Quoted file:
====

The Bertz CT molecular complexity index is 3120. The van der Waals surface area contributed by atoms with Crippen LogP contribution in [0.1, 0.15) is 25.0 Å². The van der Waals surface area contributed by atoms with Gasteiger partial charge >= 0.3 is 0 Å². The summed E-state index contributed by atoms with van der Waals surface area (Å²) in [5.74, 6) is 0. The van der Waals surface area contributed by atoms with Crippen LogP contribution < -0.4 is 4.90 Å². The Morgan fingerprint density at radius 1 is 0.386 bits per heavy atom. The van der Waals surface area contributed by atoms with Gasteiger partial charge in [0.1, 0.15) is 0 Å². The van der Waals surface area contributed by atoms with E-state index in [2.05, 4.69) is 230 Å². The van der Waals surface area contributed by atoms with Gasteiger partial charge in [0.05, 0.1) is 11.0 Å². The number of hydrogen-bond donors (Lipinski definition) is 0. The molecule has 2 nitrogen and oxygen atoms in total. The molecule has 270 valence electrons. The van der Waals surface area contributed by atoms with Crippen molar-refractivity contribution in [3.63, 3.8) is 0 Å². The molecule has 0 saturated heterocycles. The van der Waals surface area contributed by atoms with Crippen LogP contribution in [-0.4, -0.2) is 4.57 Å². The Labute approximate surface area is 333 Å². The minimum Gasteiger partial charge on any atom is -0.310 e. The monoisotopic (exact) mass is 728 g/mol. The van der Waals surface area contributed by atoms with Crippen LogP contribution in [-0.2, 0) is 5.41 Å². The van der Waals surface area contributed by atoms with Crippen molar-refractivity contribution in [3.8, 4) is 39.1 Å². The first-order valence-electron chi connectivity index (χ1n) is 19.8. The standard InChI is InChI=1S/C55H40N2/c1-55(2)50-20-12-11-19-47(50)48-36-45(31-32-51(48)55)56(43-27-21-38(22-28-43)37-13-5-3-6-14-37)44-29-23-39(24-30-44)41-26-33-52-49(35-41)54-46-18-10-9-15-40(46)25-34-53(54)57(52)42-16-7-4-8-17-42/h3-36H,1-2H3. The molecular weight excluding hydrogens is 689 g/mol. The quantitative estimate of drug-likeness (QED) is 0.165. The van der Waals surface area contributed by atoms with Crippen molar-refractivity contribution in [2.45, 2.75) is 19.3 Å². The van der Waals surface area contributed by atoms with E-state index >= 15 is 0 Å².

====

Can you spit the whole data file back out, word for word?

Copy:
The Bertz CT molecular complexity index is 3120. The van der Waals surface area contributed by atoms with Crippen LogP contribution in [0.1, 0.15) is 25.0 Å². The van der Waals surface area contributed by atoms with Gasteiger partial charge >= 0.3 is 0 Å². The summed E-state index contributed by atoms with van der Waals surface area (Å²) in [5.74, 6) is 0. The van der Waals surface area contributed by atoms with Crippen LogP contribution < -0.4 is 4.90 Å². The Morgan fingerprint density at radius 1 is 0.386 bits per heavy atom. The van der Waals surface area contributed by atoms with Gasteiger partial charge in [0.1, 0.15) is 0 Å². The van der Waals surface area contributed by atoms with E-state index in [2.05, 4.69) is 230 Å². The van der Waals surface area contributed by atoms with Gasteiger partial charge in [0.05, 0.1) is 11.0 Å². The number of hydrogen-bond donors (Lipinski definition) is 0. The molecule has 2 nitrogen and oxygen atoms in total. The molecule has 270 valence electrons. The van der Waals surface area contributed by atoms with Crippen molar-refractivity contribution in [3.63, 3.8) is 0 Å². The molecule has 0 saturated heterocycles. The van der Waals surface area contributed by atoms with Crippen LogP contribution in [-0.4, -0.2) is 4.57 Å². The Labute approximate surface area is 333 Å². The minimum Gasteiger partial charge on any atom is -0.310 e. The monoisotopic (exact) mass is 728 g/mol. The van der Waals surface area contributed by atoms with Crippen LogP contribution in [-0.2, 0) is 5.41 Å². The van der Waals surface area contributed by atoms with Crippen molar-refractivity contribution in [3.8, 4) is 39.1 Å². The first-order valence-electron chi connectivity index (χ1n) is 19.8. The standard InChI is InChI=1S/C55H40N2/c1-55(2)50-20-12-11-19-47(50)48-36-45(31-32-51(48)55)56(43-27-21-38(22-28-43)37-13-5-3-6-14-37)44-29-23-39(24-30-44)41-26-33-52-49(35-41)54-46-18-10-9-15-40(46)25-34-53(54)57(52)42-16-7-4-8-17-42/h3-36H,1-2H3. The molecular weight excluding hydrogens is 689 g/mol. The quantitative estimate of drug-likeness (QED) is 0.165. The van der Waals surface area contributed by atoms with Crippen molar-refractivity contribution in [2.45, 2.75) is 19.3 Å². The van der Waals surface area contributed by atoms with E-state index >= 15 is 0 Å².